anticipating wrongdoing

June 27, 2009

Those of you who remember the movie Minority Report, with Tom Cruise, are familiar with the idea of anticipating someone’s future wronging and then taking preventative action against it. It’s an interesting idea, but when it came out in 2002, it was still science fiction. Now, it seems we could be getting closer to something like that with the preliminary (unpublished) results that Vincent Clark or the University of New Mexico at Albuquerque gave a talk at the Organization for Human Brain Mapping conference.

Clark claims that he can predict which drug addicts will relapse after treatment with 89% accuracy using both traditional psychiatric techniques and fMRI brain imaging. He used 400 subjects in his decade long study. What’s interesting about this approach is that it involves a more serious level of quantitative analysis (from the fMRI) than most psychiatric evaluations and thus would be a more rigorous metric by which to measure patients against a standard.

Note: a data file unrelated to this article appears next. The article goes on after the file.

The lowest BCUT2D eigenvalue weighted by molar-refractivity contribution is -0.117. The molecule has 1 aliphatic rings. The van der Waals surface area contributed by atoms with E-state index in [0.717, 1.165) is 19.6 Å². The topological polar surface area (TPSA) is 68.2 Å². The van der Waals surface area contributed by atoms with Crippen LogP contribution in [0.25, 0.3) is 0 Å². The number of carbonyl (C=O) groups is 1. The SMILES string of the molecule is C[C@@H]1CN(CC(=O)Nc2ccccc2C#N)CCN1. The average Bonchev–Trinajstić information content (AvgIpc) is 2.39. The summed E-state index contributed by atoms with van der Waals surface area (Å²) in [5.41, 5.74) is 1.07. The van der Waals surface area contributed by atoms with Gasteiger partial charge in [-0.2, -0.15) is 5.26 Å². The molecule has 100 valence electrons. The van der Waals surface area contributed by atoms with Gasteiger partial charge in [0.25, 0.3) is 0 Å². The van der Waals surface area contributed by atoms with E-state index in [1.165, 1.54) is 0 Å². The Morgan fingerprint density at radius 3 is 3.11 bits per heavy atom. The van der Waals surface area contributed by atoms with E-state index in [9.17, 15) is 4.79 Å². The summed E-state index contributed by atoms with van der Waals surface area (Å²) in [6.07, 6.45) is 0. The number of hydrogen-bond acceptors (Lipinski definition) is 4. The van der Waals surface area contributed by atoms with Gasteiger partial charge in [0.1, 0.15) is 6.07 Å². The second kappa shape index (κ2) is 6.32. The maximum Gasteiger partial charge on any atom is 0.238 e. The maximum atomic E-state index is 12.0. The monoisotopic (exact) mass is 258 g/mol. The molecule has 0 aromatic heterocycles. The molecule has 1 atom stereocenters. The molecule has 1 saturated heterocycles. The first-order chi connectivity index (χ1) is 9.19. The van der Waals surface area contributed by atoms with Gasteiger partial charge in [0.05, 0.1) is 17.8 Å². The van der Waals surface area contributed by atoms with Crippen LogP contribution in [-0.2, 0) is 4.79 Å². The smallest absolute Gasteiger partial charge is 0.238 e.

While determining if patients in treatment will relapse (and thus might need more treatment) is a beneficial evaluation for both society and the patient, it’s not hard to extend this type of test to a more ethically difficult scenario. Suppose someone develops a test that, with 90% accuracy, determines (via MRI or some other such technique) whether a violent offender in prison will commit a repeat act of violence after paroled. I think we’re a way off (if it’s even possible) from such a test, but still, the thought experiment is interesting.

How would our criminal justice system handle such a test? Since the ostensible goal of our penitentiaries is to “reform” those who’ve done wrong, could such a test be used to determine at what point someone’s been “reformed?” How do we balance the idea of reform with the idea of penance, a similarly old but quite different justification for imprisoning someone. How much testing of such a test would we need to actually implement it, since incorrect diagnosis could lead to either additional harm to citizens or wrongful confinement. Is there any (non 100%) level of efficacy that would be acceptable?

It strikes me that implementing a test like this in our criminal justice system would force us to rework a good deal of the philosophy behind locking people up (which I don’t think would be a bad thing). It’s an interesting thought experiment now, but perhaps in a few decades it will become a reality.

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